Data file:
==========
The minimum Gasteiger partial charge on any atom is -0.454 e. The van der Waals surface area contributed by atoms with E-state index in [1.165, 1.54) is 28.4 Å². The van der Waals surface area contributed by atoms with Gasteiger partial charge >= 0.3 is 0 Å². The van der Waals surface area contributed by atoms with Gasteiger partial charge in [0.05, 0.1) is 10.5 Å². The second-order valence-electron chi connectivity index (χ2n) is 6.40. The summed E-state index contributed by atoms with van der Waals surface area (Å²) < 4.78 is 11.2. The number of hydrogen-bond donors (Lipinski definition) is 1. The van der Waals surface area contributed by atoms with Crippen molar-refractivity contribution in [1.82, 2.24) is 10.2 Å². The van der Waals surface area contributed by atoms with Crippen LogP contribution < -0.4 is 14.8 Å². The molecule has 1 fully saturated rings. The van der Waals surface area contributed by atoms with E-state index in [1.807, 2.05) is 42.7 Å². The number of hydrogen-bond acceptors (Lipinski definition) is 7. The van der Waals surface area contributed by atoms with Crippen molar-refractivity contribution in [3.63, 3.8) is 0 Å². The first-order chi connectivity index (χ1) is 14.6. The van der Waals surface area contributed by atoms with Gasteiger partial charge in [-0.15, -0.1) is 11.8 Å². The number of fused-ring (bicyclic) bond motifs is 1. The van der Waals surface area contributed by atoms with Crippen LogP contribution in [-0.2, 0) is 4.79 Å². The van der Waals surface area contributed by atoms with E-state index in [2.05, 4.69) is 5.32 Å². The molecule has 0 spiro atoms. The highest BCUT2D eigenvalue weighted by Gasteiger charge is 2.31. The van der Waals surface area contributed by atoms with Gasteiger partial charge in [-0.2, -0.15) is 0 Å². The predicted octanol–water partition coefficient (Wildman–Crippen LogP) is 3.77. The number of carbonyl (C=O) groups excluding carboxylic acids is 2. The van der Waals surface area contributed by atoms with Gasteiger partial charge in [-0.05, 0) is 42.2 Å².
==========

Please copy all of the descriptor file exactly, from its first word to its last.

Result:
The minimum Gasteiger partial charge on any atom is -0.454 e. The van der Waals surface area contributed by atoms with E-state index in [1.165, 1.54) is 28.4 Å². The van der Waals surface area contributed by atoms with Gasteiger partial charge >= 0.3 is 0 Å². The van der Waals surface area contributed by atoms with Gasteiger partial charge in [0.05, 0.1) is 10.5 Å². The second-order valence-electron chi connectivity index (χ2n) is 6.40. The summed E-state index contributed by atoms with van der Waals surface area (Å²) < 4.78 is 11.2. The number of hydrogen-bond donors (Lipinski definition) is 1. The van der Waals surface area contributed by atoms with Crippen molar-refractivity contribution in [1.82, 2.24) is 10.2 Å². The van der Waals surface area contributed by atoms with Crippen LogP contribution < -0.4 is 14.8 Å². The molecule has 1 fully saturated rings. The van der Waals surface area contributed by atoms with E-state index in [1.807, 2.05) is 42.7 Å². The number of hydrogen-bond acceptors (Lipinski definition) is 7. The van der Waals surface area contributed by atoms with Crippen molar-refractivity contribution in [3.63, 3.8) is 0 Å². The first-order chi connectivity index (χ1) is 14.6. The van der Waals surface area contributed by atoms with Gasteiger partial charge in [-0.15, -0.1) is 11.8 Å². The number of fused-ring (bicyclic) bond motifs is 1. The van der Waals surface area contributed by atoms with Crippen LogP contribution in [-0.2, 0) is 4.79 Å². The van der Waals surface area contributed by atoms with E-state index in [2.05, 4.69) is 5.32 Å². The molecule has 0 spiro atoms. The highest BCUT2D eigenvalue weighted by Gasteiger charge is 2.31. The van der Waals surface area contributed by atoms with Gasteiger partial charge in [-0.2, -0.15) is 0 Å². The predicted octanol–water partition coefficient (Wildman–Crippen LogP) is 3.77. The number of carbonyl (C=O) groups excluding carboxylic acids is 2. The van der Waals surface area contributed by atoms with Gasteiger partial charge in [-0.05, 0) is 42.2 Å².